Elephant Myths: Fact or Fiction?

Before arriving at stunning Addo Elephant Park accommodation, guests can update their elephant expertise with the following list of common myths, facts and fallacies:

Myth: Elephants love to snack on peanuts
False: The elephant is the world’s biggest land animal and spends anywhere from 16 to 18 hours a day eating. In comparison, peanuts are just too small to satisfy even an inkling of an elephant’s appetite.

Myth: Elephants never forget 
True: Elephants truly do have extraordinary memories. Elephants learn by copying – a sign of above-average intelligence – and when trained, can respond to over 60 verbal commands. These beautiful beasts have also been known to remember people/trainers after years of absence.

Myth: Elephants drink water through their trunks
False: Visitors staying at Addo accommodation will see elephants using their trunks to drink water, but the water doesn’t go all the way up. Rather, elephants use their trunks to scoop up the water before curling their trunks towards their mouths to drink it. Elephants may drink between 30 and 60 gallons of water a day.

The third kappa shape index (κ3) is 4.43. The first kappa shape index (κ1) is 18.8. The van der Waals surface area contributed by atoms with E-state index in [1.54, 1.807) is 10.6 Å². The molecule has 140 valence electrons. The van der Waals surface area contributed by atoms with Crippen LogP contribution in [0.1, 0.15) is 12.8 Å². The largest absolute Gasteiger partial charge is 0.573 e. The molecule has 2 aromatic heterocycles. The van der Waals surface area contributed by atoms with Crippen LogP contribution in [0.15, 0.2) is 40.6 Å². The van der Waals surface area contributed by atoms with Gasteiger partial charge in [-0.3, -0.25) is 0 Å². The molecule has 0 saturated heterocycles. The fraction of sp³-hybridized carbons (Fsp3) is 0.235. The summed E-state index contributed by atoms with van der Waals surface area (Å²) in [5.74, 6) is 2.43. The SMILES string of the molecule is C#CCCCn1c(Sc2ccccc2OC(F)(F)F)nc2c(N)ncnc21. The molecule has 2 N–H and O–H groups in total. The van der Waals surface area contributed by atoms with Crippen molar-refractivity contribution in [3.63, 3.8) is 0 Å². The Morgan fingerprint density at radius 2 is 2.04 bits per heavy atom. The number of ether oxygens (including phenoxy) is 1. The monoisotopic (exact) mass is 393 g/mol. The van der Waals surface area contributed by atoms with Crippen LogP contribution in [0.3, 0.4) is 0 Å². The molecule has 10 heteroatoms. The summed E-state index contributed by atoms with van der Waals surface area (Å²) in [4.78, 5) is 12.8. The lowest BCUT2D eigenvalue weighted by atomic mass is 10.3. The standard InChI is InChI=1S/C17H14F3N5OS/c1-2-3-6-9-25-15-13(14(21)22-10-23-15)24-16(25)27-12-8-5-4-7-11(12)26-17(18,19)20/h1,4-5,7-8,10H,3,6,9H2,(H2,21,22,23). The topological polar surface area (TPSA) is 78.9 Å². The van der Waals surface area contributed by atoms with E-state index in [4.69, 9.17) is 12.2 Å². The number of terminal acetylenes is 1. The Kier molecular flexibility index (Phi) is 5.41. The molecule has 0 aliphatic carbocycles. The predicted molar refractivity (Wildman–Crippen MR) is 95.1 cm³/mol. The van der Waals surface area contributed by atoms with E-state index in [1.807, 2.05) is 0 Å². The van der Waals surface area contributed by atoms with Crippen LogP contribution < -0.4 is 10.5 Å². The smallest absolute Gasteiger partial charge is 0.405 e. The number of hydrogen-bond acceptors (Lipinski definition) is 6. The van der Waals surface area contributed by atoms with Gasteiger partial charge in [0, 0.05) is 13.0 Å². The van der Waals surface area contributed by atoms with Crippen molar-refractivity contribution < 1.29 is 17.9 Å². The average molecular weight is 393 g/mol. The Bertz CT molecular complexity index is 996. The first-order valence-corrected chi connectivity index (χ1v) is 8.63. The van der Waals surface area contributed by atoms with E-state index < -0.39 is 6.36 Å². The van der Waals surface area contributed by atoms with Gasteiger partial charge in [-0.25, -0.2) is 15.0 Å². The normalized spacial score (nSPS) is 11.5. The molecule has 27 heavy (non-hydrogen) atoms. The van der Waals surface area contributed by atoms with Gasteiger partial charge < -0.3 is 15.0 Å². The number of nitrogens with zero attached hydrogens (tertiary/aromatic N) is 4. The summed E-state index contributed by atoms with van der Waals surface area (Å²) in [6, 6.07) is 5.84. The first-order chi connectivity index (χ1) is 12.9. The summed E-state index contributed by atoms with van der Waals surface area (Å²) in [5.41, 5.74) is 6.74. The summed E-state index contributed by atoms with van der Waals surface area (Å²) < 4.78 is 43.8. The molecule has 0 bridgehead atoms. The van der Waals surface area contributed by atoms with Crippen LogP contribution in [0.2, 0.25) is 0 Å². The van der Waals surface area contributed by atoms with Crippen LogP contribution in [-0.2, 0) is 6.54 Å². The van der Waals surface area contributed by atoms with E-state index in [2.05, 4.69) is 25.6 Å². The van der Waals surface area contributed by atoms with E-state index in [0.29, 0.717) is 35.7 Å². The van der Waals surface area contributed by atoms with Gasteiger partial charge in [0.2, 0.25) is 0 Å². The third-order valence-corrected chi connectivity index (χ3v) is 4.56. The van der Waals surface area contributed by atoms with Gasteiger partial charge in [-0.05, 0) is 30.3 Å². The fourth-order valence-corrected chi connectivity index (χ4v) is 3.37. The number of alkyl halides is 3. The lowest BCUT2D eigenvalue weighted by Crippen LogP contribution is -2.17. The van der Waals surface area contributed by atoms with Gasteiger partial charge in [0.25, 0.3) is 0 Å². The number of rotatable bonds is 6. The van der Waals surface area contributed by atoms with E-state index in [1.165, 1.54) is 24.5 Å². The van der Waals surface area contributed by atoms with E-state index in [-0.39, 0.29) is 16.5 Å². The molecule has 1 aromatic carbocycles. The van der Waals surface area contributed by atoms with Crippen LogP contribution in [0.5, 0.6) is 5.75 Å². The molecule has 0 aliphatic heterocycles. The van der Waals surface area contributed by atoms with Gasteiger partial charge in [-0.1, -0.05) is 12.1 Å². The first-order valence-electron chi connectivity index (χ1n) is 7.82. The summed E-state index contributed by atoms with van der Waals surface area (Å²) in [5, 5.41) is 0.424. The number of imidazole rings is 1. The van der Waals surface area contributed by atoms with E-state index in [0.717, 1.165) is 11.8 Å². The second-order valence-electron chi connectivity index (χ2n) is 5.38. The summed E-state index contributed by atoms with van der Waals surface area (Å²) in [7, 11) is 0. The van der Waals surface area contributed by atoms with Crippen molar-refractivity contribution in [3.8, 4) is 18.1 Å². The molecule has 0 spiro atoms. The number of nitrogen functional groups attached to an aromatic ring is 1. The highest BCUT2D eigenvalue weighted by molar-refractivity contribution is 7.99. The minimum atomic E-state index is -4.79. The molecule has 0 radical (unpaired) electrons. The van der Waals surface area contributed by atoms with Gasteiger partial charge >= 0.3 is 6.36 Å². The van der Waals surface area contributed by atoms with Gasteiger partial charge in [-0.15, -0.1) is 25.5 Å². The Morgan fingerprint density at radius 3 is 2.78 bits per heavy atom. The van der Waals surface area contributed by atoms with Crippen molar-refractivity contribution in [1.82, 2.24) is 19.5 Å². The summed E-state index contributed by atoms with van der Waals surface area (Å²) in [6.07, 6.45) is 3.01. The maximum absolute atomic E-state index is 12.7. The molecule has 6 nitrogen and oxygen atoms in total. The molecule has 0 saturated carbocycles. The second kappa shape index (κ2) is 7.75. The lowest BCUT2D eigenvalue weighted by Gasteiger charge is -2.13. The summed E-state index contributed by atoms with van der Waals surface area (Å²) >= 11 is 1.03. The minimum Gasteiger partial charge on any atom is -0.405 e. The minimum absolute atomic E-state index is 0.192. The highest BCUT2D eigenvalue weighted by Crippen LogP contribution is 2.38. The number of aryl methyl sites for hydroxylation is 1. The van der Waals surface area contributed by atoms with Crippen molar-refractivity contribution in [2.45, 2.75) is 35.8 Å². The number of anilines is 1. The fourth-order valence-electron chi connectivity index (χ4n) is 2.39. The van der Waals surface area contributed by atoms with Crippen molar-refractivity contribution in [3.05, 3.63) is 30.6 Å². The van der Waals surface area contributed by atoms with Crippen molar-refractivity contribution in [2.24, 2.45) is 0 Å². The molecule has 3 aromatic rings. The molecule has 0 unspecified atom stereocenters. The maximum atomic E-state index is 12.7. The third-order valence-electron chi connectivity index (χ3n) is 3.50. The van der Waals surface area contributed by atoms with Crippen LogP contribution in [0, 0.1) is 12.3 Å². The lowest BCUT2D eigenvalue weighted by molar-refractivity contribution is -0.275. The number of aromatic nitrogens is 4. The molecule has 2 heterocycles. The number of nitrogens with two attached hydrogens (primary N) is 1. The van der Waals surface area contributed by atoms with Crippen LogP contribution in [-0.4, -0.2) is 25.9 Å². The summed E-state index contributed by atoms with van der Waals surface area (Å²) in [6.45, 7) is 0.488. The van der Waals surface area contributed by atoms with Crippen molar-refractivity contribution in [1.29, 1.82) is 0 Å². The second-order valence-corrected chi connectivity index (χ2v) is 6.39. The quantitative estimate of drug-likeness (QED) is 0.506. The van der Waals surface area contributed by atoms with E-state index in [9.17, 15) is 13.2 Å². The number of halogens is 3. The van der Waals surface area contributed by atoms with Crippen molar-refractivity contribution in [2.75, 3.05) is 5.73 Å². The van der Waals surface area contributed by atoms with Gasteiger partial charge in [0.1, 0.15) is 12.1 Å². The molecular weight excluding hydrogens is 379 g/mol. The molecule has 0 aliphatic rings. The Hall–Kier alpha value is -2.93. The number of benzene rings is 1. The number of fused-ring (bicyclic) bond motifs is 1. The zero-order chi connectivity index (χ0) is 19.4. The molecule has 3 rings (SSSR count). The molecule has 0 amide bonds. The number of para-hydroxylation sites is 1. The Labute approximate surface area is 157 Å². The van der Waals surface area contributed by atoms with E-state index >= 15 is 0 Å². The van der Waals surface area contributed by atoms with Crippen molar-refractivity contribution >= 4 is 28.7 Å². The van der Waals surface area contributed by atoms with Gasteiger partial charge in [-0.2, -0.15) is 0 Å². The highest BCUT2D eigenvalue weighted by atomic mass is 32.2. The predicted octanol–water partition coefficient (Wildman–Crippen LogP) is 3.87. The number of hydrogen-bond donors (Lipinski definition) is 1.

Myth: Elephants are too heavy to swim
False: If you said this to an elephant it would charge you – elephants absolutely love water and can smell it from up to five miles away. Surprisingly, elephants are good swimmers and have been known to use their trunks as snorkels.

Myth: Elephants have incredibly thick skin
True: The term pachyderm – an order of mammals including the elephant and rhino – comes from the Greek word “pachydermose” which translates to “thick-skinned”. Despite its thickness, an elephant’s skin is incredibly sensitive; so sensitive that it can sense when a single fly lands on its back.

Myth: Elephants are really social creatures
True: A herd of elephants typically comprises of up to 10 females and their calves (elephant offspring). Once male calves reach adulthood they leave the herd only to return to mate with a female. Elephants within a herd greet their peers by touching each other’s mouths with the tips of their trunks. Trained elephants are notorious for greeting their trainers with trunk hugs and vocalizations.